Austin city leaders expected to declare ‘climate emergency’

Austin

Photo: KXAN/Juan Salinas

AUSTIN (KXAN) — Austin city leaders are expected to approve a resolution declaring a “climate emergency” during Thursday’s city council meeting.

WATCH LIVE: City leaders expected to approve resolution declaring 'climate emergency' today | Hear what they have to say ahead of the voteDETAILS: https://kxan.tv/2Yzh9Ia

Posted by KXAN News on Thursday, August 8, 2019

“We’re basically saying this is an emergency and we need to treat it like an emergency and take the steps that we need accordingly,” said Councilwoman Alison Alter, who’s the lead sponsor of the resolution.

If approved, the resolution would require the city manager to give regular updates to the city council on what staff members are doing to achieve climate change goals.

“We’ve known in our hearts for so long that we are in a crisis,” said Council Member Greg Casar at a Thursday morning press conference. “It’s devastating to people’s lives now. You don’t have to look any further than the increased flooding in our community, hurricanes that devastated the coast, the fires that we have experienced and that we will experience.”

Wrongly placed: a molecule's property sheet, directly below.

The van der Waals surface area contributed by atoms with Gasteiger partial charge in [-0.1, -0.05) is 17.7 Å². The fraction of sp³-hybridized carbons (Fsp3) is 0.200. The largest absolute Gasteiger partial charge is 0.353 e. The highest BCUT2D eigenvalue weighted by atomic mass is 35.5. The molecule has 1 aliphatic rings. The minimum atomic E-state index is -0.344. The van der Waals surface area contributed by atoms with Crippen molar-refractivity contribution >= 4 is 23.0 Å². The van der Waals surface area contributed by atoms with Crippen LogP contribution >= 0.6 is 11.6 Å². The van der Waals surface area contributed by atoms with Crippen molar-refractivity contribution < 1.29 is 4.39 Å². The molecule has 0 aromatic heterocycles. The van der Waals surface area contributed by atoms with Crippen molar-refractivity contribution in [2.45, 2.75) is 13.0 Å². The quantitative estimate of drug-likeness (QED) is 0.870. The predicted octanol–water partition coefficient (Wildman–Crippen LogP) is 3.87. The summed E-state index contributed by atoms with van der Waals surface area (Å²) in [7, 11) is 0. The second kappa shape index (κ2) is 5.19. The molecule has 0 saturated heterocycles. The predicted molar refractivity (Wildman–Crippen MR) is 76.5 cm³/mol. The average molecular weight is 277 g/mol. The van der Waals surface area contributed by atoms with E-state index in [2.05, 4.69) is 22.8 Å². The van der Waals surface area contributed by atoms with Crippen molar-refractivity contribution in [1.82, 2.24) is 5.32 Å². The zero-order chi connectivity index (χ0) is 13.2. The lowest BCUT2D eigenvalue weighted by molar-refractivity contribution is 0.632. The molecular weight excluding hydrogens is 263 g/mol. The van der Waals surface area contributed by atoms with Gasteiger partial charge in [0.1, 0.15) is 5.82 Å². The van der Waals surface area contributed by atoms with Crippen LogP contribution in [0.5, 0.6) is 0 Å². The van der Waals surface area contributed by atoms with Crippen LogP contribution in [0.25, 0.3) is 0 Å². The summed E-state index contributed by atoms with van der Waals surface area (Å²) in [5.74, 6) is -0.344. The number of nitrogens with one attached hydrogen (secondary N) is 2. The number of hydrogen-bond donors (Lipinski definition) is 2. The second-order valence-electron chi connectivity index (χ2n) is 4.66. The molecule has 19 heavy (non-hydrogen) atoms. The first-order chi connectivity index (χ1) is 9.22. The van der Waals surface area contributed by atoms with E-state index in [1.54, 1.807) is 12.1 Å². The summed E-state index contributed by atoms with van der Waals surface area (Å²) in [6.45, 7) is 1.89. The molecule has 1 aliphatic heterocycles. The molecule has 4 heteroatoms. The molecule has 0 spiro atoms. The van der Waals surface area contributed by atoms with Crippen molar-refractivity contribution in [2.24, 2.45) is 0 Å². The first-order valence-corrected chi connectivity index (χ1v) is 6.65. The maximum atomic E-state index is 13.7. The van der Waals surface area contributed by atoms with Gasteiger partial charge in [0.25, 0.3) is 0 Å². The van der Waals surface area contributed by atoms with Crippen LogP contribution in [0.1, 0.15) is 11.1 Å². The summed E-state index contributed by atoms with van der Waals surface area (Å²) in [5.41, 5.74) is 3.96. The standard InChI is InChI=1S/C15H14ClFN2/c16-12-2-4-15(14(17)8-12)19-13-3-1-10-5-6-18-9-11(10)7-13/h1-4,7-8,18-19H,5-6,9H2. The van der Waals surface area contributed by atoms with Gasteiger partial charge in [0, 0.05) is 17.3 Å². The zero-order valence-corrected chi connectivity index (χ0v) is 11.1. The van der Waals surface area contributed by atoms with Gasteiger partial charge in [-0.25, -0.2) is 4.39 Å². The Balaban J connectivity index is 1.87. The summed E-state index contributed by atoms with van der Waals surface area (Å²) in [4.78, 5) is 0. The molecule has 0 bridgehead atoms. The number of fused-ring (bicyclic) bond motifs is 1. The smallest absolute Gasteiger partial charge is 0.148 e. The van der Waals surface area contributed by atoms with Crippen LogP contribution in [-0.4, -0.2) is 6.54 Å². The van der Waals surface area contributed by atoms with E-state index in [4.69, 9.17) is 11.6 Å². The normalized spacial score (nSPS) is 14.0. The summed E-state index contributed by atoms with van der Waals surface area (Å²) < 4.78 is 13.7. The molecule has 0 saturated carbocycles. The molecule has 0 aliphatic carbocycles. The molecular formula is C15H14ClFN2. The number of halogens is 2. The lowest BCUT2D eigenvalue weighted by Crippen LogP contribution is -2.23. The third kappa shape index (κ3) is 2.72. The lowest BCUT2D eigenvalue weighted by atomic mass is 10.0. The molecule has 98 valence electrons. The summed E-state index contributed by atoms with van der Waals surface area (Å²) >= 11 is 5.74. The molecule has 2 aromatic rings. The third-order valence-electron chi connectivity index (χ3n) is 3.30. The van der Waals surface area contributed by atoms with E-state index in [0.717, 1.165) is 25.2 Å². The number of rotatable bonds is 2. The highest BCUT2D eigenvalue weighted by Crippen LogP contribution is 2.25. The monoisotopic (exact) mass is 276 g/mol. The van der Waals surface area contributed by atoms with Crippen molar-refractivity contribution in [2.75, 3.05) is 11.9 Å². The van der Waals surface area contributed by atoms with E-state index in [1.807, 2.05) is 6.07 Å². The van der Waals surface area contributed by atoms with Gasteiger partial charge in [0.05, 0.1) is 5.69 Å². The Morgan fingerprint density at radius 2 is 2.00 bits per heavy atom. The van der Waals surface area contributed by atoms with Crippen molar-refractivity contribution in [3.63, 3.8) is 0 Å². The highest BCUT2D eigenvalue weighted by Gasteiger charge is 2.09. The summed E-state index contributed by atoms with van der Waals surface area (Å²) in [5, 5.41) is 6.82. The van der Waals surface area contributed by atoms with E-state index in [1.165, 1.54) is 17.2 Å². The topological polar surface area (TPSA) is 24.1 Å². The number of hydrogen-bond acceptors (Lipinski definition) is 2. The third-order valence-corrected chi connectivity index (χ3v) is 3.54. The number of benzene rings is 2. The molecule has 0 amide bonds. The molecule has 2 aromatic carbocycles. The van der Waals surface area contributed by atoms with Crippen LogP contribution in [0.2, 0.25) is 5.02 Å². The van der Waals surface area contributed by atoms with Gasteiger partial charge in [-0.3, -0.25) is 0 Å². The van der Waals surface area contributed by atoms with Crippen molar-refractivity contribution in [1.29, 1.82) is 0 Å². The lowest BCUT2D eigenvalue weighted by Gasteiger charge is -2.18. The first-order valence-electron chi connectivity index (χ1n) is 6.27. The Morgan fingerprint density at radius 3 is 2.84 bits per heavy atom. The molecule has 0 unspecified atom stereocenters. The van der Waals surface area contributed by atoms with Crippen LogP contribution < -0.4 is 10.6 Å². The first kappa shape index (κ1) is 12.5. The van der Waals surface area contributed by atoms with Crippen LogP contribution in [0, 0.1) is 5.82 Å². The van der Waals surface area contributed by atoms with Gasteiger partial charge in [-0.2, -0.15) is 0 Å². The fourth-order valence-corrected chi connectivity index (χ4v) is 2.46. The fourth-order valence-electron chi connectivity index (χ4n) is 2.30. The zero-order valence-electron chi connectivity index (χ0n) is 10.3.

The city would also launch a community awareness campaign to let people know what they can do to reduce their carbon footprint. They would also focus on mass transportation as a way to reduce greenhouse emissions.

“Transportation has to be an integral part of our solution,” said Council Member Ann Kitchen. “We have recognized that as a community. We recently adopted our Austin Strategic Mobility Plan which sets the goal of a mode shift, a 50-50 mode shift.”

Additionally, it would create “resilience hubs” in low to moderate-income areas to serve as shelters, evacuation centers, and disaster response hubs during emergencies related to the changing climate.

“On a day like today that’s hot, it’s a place that people can go to get cool, it’s a place that people can go to get information,” Alter said.

NASA scientists believe our planet is warming at an unprecedented rate. Their research indicates there’s more than a 95% chance humans are to blame.

Eighteen of the 19 warmest years have all occurred since 2001, with the exception being 1998.

Not everyone thinks local government should be taking on climate change.

Texas Public Policy Foundation Analyst Brent Bennett said those decisions should be left up to state and federal governments.

“The idea that we have to do something right now, and we have to do X Y and Z policy initiatives, and it has to be this way, especially in increasing the role of government, in the energy sector and in our lives in general, is what we disagree with,” Bennett said.

However, University of Texas Climate Researcher Jud Partin said every action we can take adds up.

“Every little piece that people can play or communities can play, it all helps in addressing the problem,” Partin said.

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